4. How is the board's performance assessed in the following risk oversight areas?

    • Communication of risk concerns to the board?

    • Mapping specific risks to management, committees, and the board?

    • Assessing reputational risk?

    • Integration of risks with the overall strategy of the captive insurer?

    • Quantifying risks?

    • Crisis management preparedness?

      Captive boards should consider this metric: 25 percent of the small company directors felt that their board needed to improve on its ability to quantify the company's risks.

  5. Regarding crisis management preparedness, has the board

    • discussed management's plan to respond to a major crisis,

    • discussed management's testing of the crisis management plan,

    • identified which board members or whether the board as a whole would manage a needed investigation,

    • discussed protocols to determine whether and when to contact a regulatory agency or enforcement agency,

    • identified or contracted with a particular law firm to advise or conduct an investigation, and

    • discussed how to handle public relations in the event of a crisis event?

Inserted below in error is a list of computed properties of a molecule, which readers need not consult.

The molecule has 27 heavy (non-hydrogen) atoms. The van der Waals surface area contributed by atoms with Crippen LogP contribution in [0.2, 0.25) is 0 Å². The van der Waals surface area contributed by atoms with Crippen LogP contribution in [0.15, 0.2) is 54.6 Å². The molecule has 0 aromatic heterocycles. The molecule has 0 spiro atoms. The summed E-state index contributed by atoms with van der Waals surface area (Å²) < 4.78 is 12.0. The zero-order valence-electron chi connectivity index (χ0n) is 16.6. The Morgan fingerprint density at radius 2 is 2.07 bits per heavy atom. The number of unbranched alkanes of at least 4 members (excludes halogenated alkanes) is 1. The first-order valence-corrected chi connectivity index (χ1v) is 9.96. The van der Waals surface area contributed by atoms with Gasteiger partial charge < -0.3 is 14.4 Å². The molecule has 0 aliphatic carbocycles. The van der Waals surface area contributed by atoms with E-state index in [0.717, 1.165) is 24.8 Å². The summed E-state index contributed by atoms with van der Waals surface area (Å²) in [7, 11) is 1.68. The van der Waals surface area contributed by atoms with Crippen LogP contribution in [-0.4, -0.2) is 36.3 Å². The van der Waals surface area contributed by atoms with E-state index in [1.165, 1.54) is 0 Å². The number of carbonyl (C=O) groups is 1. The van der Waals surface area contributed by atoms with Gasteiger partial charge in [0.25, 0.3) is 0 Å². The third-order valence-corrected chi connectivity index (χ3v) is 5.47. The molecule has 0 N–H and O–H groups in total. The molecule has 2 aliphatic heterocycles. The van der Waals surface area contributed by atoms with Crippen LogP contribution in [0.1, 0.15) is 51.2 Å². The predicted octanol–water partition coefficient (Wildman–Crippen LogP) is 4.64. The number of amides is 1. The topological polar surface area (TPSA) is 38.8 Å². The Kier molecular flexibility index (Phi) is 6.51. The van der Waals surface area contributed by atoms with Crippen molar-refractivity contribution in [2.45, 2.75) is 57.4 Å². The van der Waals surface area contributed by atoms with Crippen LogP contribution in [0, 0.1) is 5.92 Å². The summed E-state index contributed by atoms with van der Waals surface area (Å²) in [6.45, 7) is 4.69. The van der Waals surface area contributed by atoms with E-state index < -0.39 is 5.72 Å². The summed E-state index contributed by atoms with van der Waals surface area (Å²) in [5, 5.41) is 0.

As a captive board member, how confident are you in your abilities surrounding strategy and risk? The questions outlined above should give you a good sense for where you stand and where your focus should be.

5 Best Practices for Directors Involved in CEO Succession Planning

Like most of the material produced by NACD, the new paper is well worth the read. It offers 5 best practices for directors involved in CEO succession planning. For captive insurance board members, these ideas can be put to practical use with any of the professional vendors the captive employs in its day-to-day operations.

The 5 tips from the report follow.

  1. Integrate succession-planning activities with long-term strategy oversight. (In other words, always be planning for the unforeseen—your current captive manager is acquired, etc.)

  2. Look beyond the accomplishments on the CEO candidate's resume and extend additional consideration to more intangible qualities. (That is, perform thorough due diligence of any prospective employee or vendor. More vetting up front produces fewer surprises later on.)

  3. Pressure-test the CEO pipeline as part of the firm's overall leadership development process. (For captives, how well do you know the staff behind the lead individual with whom you work from your service providers?)

  4. Use a transparent succession process. (Service contracts with professionals should have definite term limits. Actively conducting a request for proposal process every 5 years ensures that complacency doesn't set in with either party and allows the captive to test the markets.)

  5. Identify and take steps to mitigate risk in the succession process. (Understand that any transition inserts a degree of uncertainty into the captive. Work to identify how those uncertainties could play out and what can be done.)